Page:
While a new commission studied the viability of further tests, Nyukhtikov finally decided he doesn't give a damn to all this bureaucratic fuss, and at his own risk lifted the DB-LK into the air. He has flown the aircraft from Chkalovskaya to a nearby airfield in Monino. From this point, things seemed brighter for the new bomber, and on May 1st, 1940 DB-LK even has awarded honour of flight over the Red Square during the parade attended with all big brass including Joseph Stalin.

Initially the Air Force put very high requirements for the DB-LK: top speed 550 km/h (at 7000 m), maximal range with a 1000 kg bomb load - 4000 km. But with 950 hp M-87B engines it was possible to "squeeze out" only 488 km/h. Range at tests was not defined because of the limited flight weight of the plane caused by conditions of centering and unsatisfactory take-off characteristics. The high commission specified that the DB-LK could not be tested with the maximal payload because of low durability of the chassis, high take-off, approach & landing speeds, greater lengths of start and run. At the same time, the commission expressed high interest in the new bomber: "It is necessary to complete the DB-LK regarding improvement of its controllability, perfection of runway properties, armament - and to bring the plane to repeated state tests to 15.10.1940 to perform a research necessary for construction of a new plane of this type."

What was modified before the new round of tests? The elevator area was increased from 4.27 sqm up to 4.8 sqm. The axial compensation of elevators, vertical rudders and ailerons was reduced. Rear part of the center wing section was transformed into an additional elevator (0.582 sqm). The area of vertical tail unit have increased up to 7.0 sqm. For proper balance, the engine cowls were loaded with 280 kg of lead. The test pilot has noted some interesting features of the plane: while ascending, it tended to be turned to the right; at speeds about 100 km/h the tail slipped up sharply. Take-off speed was high - 180 km/h, with an annoying tendency to jump in the end of start. The plane could adequately fly on one engine, gaining height at a speed of 1.15 km/s and easily changing the course. Proceeding was soft and smooth for the speed of 240 km/h. Landing speed was a bit high - 155 km/h.

There were serious complaints on cockpits/gunner compartments, incommodious and very uncomfortable, especially the navigator's cockpit. Forward and downward visibility proved absolutely unsatisfactory. And fire protection of the DB-LK was far from excellent, despite Suprun's optimistic remarks. The tests have shown that the gunner compartments were too narrow for service on two fire-critical points. Besides, the cabins were filled with engines exhaust fumes. To fly in such a cabin would be possible only with a gas mask. Firing tests have revealed unsatisfactory defense of the forward hemisphere because of small shooting angles, and also the bad visibility towards the forward hemisphere. The positioning of machine-guns in the rear fuselage cones did not allow to use their shooting angles effectively. And transition from the central machine-gun point to the cone and back is extremely inconvenient: gunners continually get stuck with straps of the parachute, intercom cords and the oxygen hose to parts of the machine gun and other equipment.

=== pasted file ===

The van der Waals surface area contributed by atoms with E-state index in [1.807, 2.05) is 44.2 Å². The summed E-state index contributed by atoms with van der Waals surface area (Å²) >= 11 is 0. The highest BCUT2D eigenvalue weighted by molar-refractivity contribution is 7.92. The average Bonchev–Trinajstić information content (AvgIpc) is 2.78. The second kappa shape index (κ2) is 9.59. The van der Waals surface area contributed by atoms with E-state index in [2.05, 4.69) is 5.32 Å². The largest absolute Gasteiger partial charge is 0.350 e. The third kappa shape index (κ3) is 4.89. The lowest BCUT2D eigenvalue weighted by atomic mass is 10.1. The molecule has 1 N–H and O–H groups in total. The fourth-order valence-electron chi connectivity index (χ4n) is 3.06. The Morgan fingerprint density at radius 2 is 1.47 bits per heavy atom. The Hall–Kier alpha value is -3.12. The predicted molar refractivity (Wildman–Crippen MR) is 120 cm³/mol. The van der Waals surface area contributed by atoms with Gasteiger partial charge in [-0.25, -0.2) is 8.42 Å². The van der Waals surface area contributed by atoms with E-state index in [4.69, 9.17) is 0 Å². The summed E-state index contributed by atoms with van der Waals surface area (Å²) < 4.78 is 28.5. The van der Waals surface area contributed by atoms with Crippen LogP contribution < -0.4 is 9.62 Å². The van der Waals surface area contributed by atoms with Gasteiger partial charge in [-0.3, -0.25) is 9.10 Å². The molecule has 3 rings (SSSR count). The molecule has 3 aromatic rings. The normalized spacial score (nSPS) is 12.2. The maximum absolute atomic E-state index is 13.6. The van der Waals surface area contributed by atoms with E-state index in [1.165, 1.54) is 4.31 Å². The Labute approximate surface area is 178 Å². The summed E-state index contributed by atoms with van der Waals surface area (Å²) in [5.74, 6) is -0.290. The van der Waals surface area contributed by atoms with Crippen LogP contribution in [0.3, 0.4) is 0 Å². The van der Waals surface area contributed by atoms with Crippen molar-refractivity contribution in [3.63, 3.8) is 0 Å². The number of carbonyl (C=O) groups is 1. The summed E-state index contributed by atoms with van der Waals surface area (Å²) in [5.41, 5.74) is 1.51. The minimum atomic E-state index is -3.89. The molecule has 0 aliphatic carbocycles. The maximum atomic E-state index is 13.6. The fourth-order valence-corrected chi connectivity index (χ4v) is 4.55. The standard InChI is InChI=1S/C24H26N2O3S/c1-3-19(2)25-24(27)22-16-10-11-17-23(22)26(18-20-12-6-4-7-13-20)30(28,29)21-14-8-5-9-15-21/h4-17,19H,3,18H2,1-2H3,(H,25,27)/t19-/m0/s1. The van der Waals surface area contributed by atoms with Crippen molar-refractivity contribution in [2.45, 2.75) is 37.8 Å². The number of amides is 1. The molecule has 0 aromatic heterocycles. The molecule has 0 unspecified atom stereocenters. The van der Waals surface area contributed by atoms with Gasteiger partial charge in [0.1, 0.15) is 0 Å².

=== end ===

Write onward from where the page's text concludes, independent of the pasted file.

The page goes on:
Eventually, the DB-LK was removed from tests in view of inaccessibility on the runway properties to pilots of average qualification. However, some features of it were still so tempting, that the new order has been issued - to convert the DB-LK into a dive bomber. Drafts were developed of an external suspension bracket for heavy bombs and the brake lattices necessary for decrease of speed at a dive. But all these efforts were in vain.

No doubt, this unusual aircraft is attractive. But some modern researchers have translated their affection for the DB-LK into fantastic statements like: "In its class, to the DB-LK no other plane appeared equal neither on speed, nor on height, nor on range of flight. "In fact, it surpassed machines of the similar weight only in speed, by mere 30 km/h. In terms of altitude and range the DB-LK was inferior to the SB and DB-3. Its calculated (and never tested!) range was only 2900 km, 1100 km less the Air Force requirement while the DB-3 had the maximal range of 3500 km - with the same M-87B engines!

The DB-LK was a transitional design from the "conventional" monoplane to the flying wing. Its builders lacked technologies and experience. Nevertheless, it remains in history as one-of-a-kind, unorthodox design.


  • Wings of Motherland. Yury Sergeev. On the Way to Flying Wing.
  • The Encyclopedia-directory of Soviet Aircraft.
  • Shavrov V.B. History of Aircraft Designs in the USSR 1938-1950
  • V.Judenok. Soviet WWII Aircraft.
  • Le Fana de l'Aviation. Pierre Gaillard, Victor Kulikov. L'etrange, mais veritable DB-LK.

Views: 1150

Tags: 1940s, S.A.M., aircraft, aviation, bombers, soviet


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Comment by Larry on January 2, 2012 at 8:58pm

True, Elvis. However, it would have looked great all the way down to the crash site. :D

Comment by Elvisrocks59 on January 2, 2012 at 7:34pm

Excellent post,sounds like a real handful of trouble to fly.

Comment by Larry on January 1, 2012 at 11:43am

That has to be one of the coolest looking aircraft I've ever seen.